More then a year after Facebook came under fire by an Austrian group and Irish and EU officials began to investigate possible privacy violations, Facebook announced it would stop using its facial recognition tool in Europe.
German News organization Deutsche Welle (DW) is reporting that Facebook made the announcement on Friday. The announcement said the default software prompting users to "tag" photographs had been turned off for users inside the EU.
Facebook told PCMag: "As our regulator in Europe, the Irish Office of the Data Protection Commissioner is constantly working with us to ensure that we keep improving on the high standards of control that we have built into our existing tools."
The question regarding the legality of Facebook's facial recognition tool surfaced in August 2011 when data privacy regulators in Europe said it violated EU regulations. German data protection officials then requested that Facebook disable the tool and delete any previously stored data. PCMag says German officials reopened their investigation earlier in September of this year when the data protection commissioner in Hamburg could not come to an agreement with Facebook officials.
In December 2011, the Irish Data Protection Commission (DPC) conducted an audit to see if Facebook was complying with Irish and EU privacy protection law. Because Facebook's European office is based in Ireland, the company falls under Irish jurisdiction and must be in compliance with all Irish laws.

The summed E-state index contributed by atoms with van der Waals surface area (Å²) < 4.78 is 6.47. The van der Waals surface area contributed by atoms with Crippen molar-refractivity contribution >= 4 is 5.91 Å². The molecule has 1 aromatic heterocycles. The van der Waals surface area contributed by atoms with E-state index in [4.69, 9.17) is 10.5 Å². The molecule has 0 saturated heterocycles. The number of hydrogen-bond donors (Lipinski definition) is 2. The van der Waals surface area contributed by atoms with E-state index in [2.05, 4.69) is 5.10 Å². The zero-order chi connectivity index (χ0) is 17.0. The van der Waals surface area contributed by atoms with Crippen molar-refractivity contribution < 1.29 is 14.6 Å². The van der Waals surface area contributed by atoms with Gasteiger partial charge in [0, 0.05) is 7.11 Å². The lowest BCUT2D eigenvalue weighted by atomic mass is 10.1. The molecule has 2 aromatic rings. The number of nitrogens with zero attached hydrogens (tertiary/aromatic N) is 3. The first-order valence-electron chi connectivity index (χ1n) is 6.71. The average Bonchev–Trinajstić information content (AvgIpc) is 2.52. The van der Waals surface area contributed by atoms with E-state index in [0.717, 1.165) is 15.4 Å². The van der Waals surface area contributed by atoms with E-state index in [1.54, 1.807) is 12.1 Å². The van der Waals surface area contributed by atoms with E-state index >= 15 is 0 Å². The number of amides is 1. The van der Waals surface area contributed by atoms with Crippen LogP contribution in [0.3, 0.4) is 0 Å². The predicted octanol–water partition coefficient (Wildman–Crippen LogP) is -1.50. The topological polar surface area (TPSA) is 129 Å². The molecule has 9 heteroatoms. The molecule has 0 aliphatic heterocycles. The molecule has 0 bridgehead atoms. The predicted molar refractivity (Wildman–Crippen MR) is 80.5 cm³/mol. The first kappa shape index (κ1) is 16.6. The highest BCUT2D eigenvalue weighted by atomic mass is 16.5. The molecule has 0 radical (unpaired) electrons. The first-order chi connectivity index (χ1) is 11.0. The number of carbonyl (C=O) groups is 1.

Facebook introduced the facial recognition tool as a way to encourage people to share photographs more widely by "tagging" them with the names of friends. The software helped users tag other people by automatically identifying them. It essentially allowed the company to create a biometric database of its members. The facial recognition software was developed by Face.com, an Israeli company, which Facebook acquired in June.
This decision by DPC, and Facebook's agreement to switch off the tool, could have have far reaching consequences regarding how facial recognition technology is used by social media, as well as by security cameras installed in public spaces. Chris Hoofnagle, a law professor at the University of California, Berkeley who specializes in online privacy, told the New York Times: “This is a big deal.
The development of these tools in the private sector directly affects civil liberties. The ultimate application is going to be — can we apply these patterns in video surveillance to automatically identify people for security purposes and maybe for marketing purposes as well?”
The Boston Globe reports that Facebook temporarily deactivated the ‘‘tag suggestion’’ for all Facebook users several months ago. On Friday the company said the reason was to ‘‘make improvements to the tool’s efficiency’’ but did not say when the feature would be restored in the U.S or countries outside of the EU. Facebook declined to say under what circumstances the ‘‘tag suggestions’’ would be back online.